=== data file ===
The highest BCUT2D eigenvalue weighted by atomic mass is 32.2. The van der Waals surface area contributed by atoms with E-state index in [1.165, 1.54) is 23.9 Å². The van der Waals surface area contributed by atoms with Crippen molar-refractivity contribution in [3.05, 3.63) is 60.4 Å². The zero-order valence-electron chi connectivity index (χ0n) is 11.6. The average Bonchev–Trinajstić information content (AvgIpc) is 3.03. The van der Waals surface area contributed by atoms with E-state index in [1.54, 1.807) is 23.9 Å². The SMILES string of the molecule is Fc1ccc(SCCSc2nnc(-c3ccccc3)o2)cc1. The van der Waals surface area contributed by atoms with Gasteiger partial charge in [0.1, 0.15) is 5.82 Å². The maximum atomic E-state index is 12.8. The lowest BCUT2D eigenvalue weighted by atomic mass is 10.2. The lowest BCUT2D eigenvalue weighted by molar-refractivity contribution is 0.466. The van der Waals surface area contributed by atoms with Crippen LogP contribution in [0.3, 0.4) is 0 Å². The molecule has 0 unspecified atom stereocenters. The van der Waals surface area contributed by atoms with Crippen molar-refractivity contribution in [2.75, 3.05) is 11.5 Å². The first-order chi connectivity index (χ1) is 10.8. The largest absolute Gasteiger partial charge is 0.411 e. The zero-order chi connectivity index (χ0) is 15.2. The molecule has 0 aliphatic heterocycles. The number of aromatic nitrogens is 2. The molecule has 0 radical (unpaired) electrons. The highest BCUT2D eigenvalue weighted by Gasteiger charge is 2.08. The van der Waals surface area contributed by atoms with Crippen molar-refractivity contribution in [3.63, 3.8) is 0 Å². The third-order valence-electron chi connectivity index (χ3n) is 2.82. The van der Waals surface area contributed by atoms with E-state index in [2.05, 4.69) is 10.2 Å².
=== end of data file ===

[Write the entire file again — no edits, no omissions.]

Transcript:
The highest BCUT2D eigenvalue weighted by atomic mass is 32.2. The van der Waals surface area contributed by atoms with E-state index in [1.165, 1.54) is 23.9 Å². The van der Waals surface area contributed by atoms with Crippen molar-refractivity contribution in [3.05, 3.63) is 60.4 Å². The zero-order valence-electron chi connectivity index (χ0n) is 11.6. The average Bonchev–Trinajstić information content (AvgIpc) is 3.03. The van der Waals surface area contributed by atoms with E-state index in [1.54, 1.807) is 23.9 Å². The SMILES string of the molecule is Fc1ccc(SCCSc2nnc(-c3ccccc3)o2)cc1. The van der Waals surface area contributed by atoms with Gasteiger partial charge in [0.1, 0.15) is 5.82 Å². The maximum atomic E-state index is 12.8. The lowest BCUT2D eigenvalue weighted by atomic mass is 10.2. The lowest BCUT2D eigenvalue weighted by molar-refractivity contribution is 0.466. The van der Waals surface area contributed by atoms with Crippen LogP contribution in [0.3, 0.4) is 0 Å². The molecule has 0 unspecified atom stereocenters. The van der Waals surface area contributed by atoms with Crippen molar-refractivity contribution in [2.75, 3.05) is 11.5 Å². The first-order chi connectivity index (χ1) is 10.8. The largest absolute Gasteiger partial charge is 0.411 e. The zero-order chi connectivity index (χ0) is 15.2. The molecule has 0 aliphatic heterocycles. The number of aromatic nitrogens is 2. The molecule has 0 radical (unpaired) electrons. The highest BCUT2D eigenvalue weighted by Gasteiger charge is 2.08. The van der Waals surface area contributed by atoms with Crippen molar-refractivity contribution in [3.63, 3.8) is 0 Å². The third-order valence-electron chi connectivity index (χ3n) is 2.82. The van der Waals surface area contributed by atoms with E-state index in [2.05, 4.69) is 10.2 Å².